Inquiries revealed that the company was continuing production without possessing a Valid Consent for Operation from the Pollution Control Board (PCB).

In the wake of the leakage of toxic gases from a pesticide plant in Srikakulam district which forced people in 18 surrounding villages to flee their homes, government agencies may have been exposed for their lack of disaster preparedness but the episode has raised larger concerns of public safety in Andhra Pradesh.

At 9.12 a.m. on June 30, 2012, a fiery explosion released toxic gases in Nagarjuna Agrichem, a unit run by the well-established Nagarjuna group founded by late K.V.K. Raju. It threatened to turn into a catastrophe but the damage was confined to injuries to 17 factory workers. On that bright, sunny day, there was no wind to carry the thick black smoke and gases in the direction of human habitations.

The A.P. Pollution Control Board and the Inspectorate of Factories were found wanting in discharging their mandate of conducting periodic and thorough inspections of polluting industries.

Established in 1994 in Arinam-Akkivalasa, about 10 km away from here, Nagarjuna Agrichem was manufacturing an intermediate of Myclobutanil, a pesticide. The raw materials that went into its production include para chlorophenyl acetonitrile, n. butyal bromide, 2-butyl-2-chloromethyl, acetonitrile, bromomethane and other hazardous chemicals. During the manufacture of this intermediate, an explosion occurred in a reactor in Block-V of the plant.

A massive fire that followed the blast engulfed all the floors in the block. As the fire equipment fell short of the requirement of a chemical factory of this size, water from the fire tenders would not reach the upper floors.

The fire raged on till 3 p.m. releasing toxic gases into the atmosphere. Advanced fire-fighting equipment was brought in from Visakhaptnam, over 100 km away.

As highly volatile solvents, toxic chemicals, pesticides and intermediates burnt, thousands of people in neighbouring villages within a radius of 10-15 km fled their homes.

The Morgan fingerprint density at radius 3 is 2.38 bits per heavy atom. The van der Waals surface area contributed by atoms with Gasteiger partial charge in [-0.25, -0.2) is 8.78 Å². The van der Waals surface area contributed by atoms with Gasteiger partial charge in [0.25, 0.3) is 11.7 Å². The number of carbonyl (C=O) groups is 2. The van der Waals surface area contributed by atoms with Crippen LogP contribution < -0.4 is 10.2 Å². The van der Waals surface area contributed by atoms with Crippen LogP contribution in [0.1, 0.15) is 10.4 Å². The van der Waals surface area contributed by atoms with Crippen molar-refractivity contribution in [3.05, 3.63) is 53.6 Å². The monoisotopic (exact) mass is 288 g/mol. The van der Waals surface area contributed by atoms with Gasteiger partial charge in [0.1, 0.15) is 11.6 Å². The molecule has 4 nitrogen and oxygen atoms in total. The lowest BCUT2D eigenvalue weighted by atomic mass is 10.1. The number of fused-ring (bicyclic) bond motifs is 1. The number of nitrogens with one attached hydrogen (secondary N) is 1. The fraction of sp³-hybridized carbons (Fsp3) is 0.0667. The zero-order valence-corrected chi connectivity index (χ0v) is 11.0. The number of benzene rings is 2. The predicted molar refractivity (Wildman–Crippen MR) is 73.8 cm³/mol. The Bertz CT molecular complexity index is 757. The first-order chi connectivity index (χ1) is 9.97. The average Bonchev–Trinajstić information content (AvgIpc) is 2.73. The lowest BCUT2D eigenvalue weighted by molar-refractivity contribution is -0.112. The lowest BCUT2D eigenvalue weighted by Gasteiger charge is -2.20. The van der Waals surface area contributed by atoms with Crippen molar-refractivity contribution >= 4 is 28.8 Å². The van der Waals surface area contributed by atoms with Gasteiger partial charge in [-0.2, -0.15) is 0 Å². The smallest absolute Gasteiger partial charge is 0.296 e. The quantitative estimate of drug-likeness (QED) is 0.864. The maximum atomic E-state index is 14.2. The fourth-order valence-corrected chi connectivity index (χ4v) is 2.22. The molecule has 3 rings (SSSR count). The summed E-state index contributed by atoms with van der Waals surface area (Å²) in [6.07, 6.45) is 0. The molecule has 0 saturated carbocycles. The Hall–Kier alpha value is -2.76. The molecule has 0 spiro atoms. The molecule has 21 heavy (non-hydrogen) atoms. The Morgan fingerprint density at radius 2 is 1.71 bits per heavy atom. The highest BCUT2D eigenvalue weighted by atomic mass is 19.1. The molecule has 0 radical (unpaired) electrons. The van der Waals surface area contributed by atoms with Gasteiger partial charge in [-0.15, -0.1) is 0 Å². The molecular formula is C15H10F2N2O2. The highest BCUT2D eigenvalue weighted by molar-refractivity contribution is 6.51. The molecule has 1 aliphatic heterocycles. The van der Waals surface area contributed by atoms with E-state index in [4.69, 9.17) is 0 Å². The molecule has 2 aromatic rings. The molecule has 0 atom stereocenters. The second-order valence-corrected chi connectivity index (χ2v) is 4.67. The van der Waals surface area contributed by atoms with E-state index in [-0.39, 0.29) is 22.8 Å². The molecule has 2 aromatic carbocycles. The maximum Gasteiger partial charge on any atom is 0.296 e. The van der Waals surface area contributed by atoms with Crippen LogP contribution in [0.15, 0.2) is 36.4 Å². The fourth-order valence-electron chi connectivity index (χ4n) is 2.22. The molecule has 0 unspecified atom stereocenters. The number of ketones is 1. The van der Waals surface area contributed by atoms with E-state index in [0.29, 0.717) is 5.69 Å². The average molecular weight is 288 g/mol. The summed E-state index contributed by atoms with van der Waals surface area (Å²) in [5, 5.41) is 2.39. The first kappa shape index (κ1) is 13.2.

In a bid to play down the inadequate disaster management and gravity of the incident, company and government officials argued that the chemicals being used by Nagarjuna Agrichem could not be construed as being highly hazardous to human health.

Inquiries revealed that the company was continuing production without possessing a Valid Consent for Operation from the Pollution Control Board (PCB).

The then District Collector K. Sreekanth had expressed concern over the risk of the release of effluents into the air causing respiratory and skin diseases to people living within a 25-km radius.

Mr. Sreekanth sent letters to the PCB on March 10, 2010, and January 12, 2011, asking it to stop the factory’s operations until the management installed effective pollution control equipment. But the PCB officials took his advice lightly.

G. Narayana Rao, a former sarpanch of Keshavadaspuram, said: “We have been fighting against the company for the last 18 years as it is polluting air and groundwater. The soil has got contaminated due to the runoff of chemicals, raw materials and products into the lakes. We are not able to take up agricultural activity near the factory as the soil is contaminated.”

PCB’s Environmental Engineer R. Lakshmi Narayana said several notices were issued in the last three years, following which the management installed new equipment worth Rs.50 crore to minimise the release of toxic gases from the plant.

“However, as the steps were not sufficient, we have issued orders to close it down.”

Environmentalists said the disaster in Nagarjuna-Agrichem should serve as a timely reminder to policymakers as there will be a proliferation of several industries in petroleum, chemicals and petro-chemicals, besides thermal stations in the next 4-5 years in north coastal Andhra, which is already witnessing violent agitations over issues of pollution and livelihood.